Receive a weekly summary and discussion of the top papers of the week by leading researchers in the field.

ArXiv Preprint

Ash dieback (Hymenoscyphus fraxineus) is an introduced fungal disease that is causing the widespread death of ash trees across Europe. Remote sensing hyperspectral images encode rich structure that has been exploited for the detection of dieback disease in ash trees using supervised machine learning techniques. However, to understand the state of forest health at landscape-scale, accurate unsupervised approaches are needed. This article investigates the use of the unsupervised Diffusion and VCA-Assisted Image Segmentation (D-VIS) clustering algorithm for the detection of ash dieback disease in a forest site near Cambridge, United Kingdom. The unsupervised clustering presented in this work has high overlap with the supervised classification of previous work on this scene (overall accuracy = 71%). Thus, unsupervised learning may be used for the remote detection of ash dieback disease without the need for expert labeling.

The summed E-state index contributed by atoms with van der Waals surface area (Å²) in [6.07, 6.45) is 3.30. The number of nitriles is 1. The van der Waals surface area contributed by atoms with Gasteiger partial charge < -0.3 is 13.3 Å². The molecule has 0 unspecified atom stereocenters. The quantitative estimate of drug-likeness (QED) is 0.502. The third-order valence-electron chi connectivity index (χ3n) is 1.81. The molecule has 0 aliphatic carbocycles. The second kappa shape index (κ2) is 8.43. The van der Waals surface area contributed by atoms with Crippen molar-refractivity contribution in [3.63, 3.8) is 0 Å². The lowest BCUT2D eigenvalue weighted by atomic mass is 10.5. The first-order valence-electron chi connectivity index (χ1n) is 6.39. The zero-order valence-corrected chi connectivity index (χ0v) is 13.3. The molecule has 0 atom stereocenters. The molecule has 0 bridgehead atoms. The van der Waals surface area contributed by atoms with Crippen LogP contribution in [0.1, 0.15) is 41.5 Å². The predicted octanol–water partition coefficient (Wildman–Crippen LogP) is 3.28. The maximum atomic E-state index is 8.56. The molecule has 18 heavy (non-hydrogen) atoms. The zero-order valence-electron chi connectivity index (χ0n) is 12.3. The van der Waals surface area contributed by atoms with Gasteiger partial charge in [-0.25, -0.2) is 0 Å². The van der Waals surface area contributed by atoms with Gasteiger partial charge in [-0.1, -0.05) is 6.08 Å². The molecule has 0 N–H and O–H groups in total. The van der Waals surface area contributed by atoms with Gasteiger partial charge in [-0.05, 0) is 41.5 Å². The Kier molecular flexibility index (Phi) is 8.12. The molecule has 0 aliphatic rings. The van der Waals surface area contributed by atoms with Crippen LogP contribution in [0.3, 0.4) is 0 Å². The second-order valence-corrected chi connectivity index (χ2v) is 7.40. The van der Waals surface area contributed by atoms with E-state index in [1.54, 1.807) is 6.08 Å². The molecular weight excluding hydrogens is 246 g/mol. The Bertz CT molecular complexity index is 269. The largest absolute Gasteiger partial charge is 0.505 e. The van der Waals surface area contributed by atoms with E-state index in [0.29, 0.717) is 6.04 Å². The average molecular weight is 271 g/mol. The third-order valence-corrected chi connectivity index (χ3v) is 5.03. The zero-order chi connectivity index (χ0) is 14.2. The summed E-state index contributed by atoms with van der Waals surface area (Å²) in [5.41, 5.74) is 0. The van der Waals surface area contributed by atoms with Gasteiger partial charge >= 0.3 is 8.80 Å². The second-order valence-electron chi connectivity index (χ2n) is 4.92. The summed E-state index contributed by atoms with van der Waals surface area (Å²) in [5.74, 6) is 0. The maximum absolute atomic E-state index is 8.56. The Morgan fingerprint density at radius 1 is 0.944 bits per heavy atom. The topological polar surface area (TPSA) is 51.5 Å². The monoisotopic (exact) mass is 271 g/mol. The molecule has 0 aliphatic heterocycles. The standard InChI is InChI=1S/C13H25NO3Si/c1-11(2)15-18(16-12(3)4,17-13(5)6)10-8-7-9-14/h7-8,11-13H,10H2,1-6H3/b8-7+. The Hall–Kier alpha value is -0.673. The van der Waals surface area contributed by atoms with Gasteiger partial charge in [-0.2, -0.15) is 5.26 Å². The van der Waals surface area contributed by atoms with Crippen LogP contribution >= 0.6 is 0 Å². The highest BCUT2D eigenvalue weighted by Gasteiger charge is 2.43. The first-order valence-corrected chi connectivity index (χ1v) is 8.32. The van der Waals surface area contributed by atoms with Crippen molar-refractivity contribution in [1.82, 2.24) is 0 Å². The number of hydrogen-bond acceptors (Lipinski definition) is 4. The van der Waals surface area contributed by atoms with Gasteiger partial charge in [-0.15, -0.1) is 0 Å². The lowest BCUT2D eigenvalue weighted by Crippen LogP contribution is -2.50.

Sam L. Polk, Aland H. Y. Chan, Kangning Cui, Robert J. Plemmons, David A. Coomes, James M. Murphy